This blog is intended to go along with Population: An Introduction to Concepts and Issues, by John R. Weeks, published by Cengage Learning. The latest edition is the 12th (it came out in 2015), but this blog is meant to complement any edition of the book by showing the way in which demographic issues are regularly in the news.

If you are a user of my textbook and would like to suggest a blog post idea, please email me at: john.weeks@sdsu.edu

Saturday, September 22, 2018

Commerce Secretary Wilbur Ross Will NOT Have to Testify About His Role in the Citizenship Question--UPDATED

The issue of whether or not a citizenship question will be on the 2020 Census has been a hot topic ever since it was officially pushed onto the Census Bureau back in March of this year, as I discussed at the time. Back then the story from Commerce Secretary Wilbur Ross was that he was being told by the Justice Department that this was necessary in order to keep track of violations of the 1965 Voting Rights Act. That sounded a bit suspicious to most of us, and it also sounded suspicious to a federal judge who has now ordered Wilbur Ross to come to court and be deposed under oath about what really is going on. CNN had the story today:
Commerce Secretary Wilbur Ross must sit for a deposition in a lawsuit against his department over its decision to include a question about citizenship in the 2020 Census, a federal judge ruled Friday. 
The Commerce Department announced in March that the question of citizenship will again be included in the 2020 Census, which the administration said was necessary to enforce the Voting Rights Act.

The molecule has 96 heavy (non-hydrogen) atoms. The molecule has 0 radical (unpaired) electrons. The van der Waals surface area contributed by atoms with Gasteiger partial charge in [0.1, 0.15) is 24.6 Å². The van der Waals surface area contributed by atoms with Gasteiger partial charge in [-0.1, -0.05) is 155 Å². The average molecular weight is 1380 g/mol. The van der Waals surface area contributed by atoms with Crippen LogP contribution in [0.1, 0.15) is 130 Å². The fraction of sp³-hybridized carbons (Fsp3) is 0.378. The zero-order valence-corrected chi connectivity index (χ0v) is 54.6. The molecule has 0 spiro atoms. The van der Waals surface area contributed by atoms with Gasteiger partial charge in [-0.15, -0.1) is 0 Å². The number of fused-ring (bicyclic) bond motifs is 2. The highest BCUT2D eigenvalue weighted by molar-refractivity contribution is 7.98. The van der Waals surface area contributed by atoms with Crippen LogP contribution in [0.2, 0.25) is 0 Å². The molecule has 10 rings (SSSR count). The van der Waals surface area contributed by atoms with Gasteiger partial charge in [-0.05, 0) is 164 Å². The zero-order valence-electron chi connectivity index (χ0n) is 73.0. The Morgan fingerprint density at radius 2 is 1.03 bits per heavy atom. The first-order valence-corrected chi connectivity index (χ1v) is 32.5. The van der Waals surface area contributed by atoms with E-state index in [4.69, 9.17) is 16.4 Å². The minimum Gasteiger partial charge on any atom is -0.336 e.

New York, along with other states and cities, filed a lawsuit in April to block the government's decision to include the question, arguing it would intimidate immigrants and decrease participation in the census.
US District Judge Jesse Furman of the Southern District of New York said Ross's deposition, limited to four hours, is needed "because Secretary Ross was personally and directly involved in the decision, and the unusual process leading to it, to an unusual degree."
Information presented to the Court apparently indicated that the idea might well have been Ross's and that he had been quietly pushing it for a year before the announcement was made in March that he was being told by the Justice Department to order the Census Bureau to include the question on the 2020 Census. With any luck this will help Congress decide that this is a bad idea--as the rest of us have known since it first came up.

UPDATE:  Oops, no, it seems he won't be deposed after all. As NPR reported this morning, the U.S. Supreme Court has ruled against that idea. However, the door was not closed completely on this issue:
The administration's request to temporarily block other lower court orders for the lawsuits, however, were not successful. The Supreme Court is allowing the plaintiffs' attorneys to question Justice Department official John Gore, who leads the department's civil rights division that the administration says needs the citizenship question to better enforce the Voting Right Act. Document requests from the plaintiffs can also move forward as the start date for the first potential trial over the citizenship question draws closer.
The case against putting the citizenship question on the 2020 Census short-form is currently scheduled to go to trial on the 5th of November.  

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